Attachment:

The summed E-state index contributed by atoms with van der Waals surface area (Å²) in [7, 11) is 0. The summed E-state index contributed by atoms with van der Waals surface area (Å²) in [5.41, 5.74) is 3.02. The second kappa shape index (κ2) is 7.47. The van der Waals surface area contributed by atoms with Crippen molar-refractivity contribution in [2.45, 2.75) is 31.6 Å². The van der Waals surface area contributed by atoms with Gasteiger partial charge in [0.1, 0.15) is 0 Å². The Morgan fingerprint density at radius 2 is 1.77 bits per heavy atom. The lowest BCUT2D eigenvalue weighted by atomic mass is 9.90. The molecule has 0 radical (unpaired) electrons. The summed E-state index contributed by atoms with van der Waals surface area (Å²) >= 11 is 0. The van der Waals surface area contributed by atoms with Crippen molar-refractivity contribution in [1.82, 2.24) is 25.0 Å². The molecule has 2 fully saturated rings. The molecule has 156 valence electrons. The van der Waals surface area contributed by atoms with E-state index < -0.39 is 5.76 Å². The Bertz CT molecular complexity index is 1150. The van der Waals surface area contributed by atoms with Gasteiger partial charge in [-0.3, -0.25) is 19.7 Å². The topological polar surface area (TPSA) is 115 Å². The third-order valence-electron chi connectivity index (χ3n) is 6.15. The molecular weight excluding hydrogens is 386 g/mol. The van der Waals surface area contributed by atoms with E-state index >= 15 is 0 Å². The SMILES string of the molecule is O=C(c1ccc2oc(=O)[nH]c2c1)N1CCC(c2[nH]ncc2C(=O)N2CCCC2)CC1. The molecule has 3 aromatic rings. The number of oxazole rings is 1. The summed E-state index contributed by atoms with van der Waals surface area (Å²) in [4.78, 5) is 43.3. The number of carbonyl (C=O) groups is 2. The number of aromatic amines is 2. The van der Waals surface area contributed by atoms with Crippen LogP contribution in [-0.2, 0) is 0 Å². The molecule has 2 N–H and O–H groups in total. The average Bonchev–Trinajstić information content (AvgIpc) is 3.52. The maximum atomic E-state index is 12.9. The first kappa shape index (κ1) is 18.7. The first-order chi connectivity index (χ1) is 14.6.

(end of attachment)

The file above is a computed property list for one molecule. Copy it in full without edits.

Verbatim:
The summed E-state index contributed by atoms with van der Waals surface area (Å²) in [7, 11) is 0. The summed E-state index contributed by atoms with van der Waals surface area (Å²) in [5.41, 5.74) is 3.02. The second kappa shape index (κ2) is 7.47. The van der Waals surface area contributed by atoms with Crippen molar-refractivity contribution in [2.45, 2.75) is 31.6 Å². The van der Waals surface area contributed by atoms with Gasteiger partial charge in [0.1, 0.15) is 0 Å². The Morgan fingerprint density at radius 2 is 1.77 bits per heavy atom. The lowest BCUT2D eigenvalue weighted by atomic mass is 9.90. The molecule has 0 radical (unpaired) electrons. The summed E-state index contributed by atoms with van der Waals surface area (Å²) >= 11 is 0. The van der Waals surface area contributed by atoms with Crippen molar-refractivity contribution in [1.82, 2.24) is 25.0 Å². The molecule has 2 fully saturated rings. The molecule has 156 valence electrons. The van der Waals surface area contributed by atoms with E-state index < -0.39 is 5.76 Å². The Bertz CT molecular complexity index is 1150. The van der Waals surface area contributed by atoms with Gasteiger partial charge in [-0.3, -0.25) is 19.7 Å². The topological polar surface area (TPSA) is 115 Å². The third-order valence-electron chi connectivity index (χ3n) is 6.15. The molecular weight excluding hydrogens is 386 g/mol. The van der Waals surface area contributed by atoms with E-state index >= 15 is 0 Å². The SMILES string of the molecule is O=C(c1ccc2oc(=O)[nH]c2c1)N1CCC(c2[nH]ncc2C(=O)N2CCCC2)CC1. The molecule has 3 aromatic rings. The number of oxazole rings is 1. The summed E-state index contributed by atoms with van der Waals surface area (Å²) in [4.78, 5) is 43.3. The number of carbonyl (C=O) groups is 2. The number of aromatic amines is 2. The van der Waals surface area contributed by atoms with Crippen LogP contribution in [-0.2, 0) is 0 Å². The molecule has 2 N–H and O–H groups in total. The average Bonchev–Trinajstić information content (AvgIpc) is 3.52. The maximum atomic E-state index is 12.9. The first kappa shape index (κ1) is 18.7. The first-order chi connectivity index (χ1) is 14.6.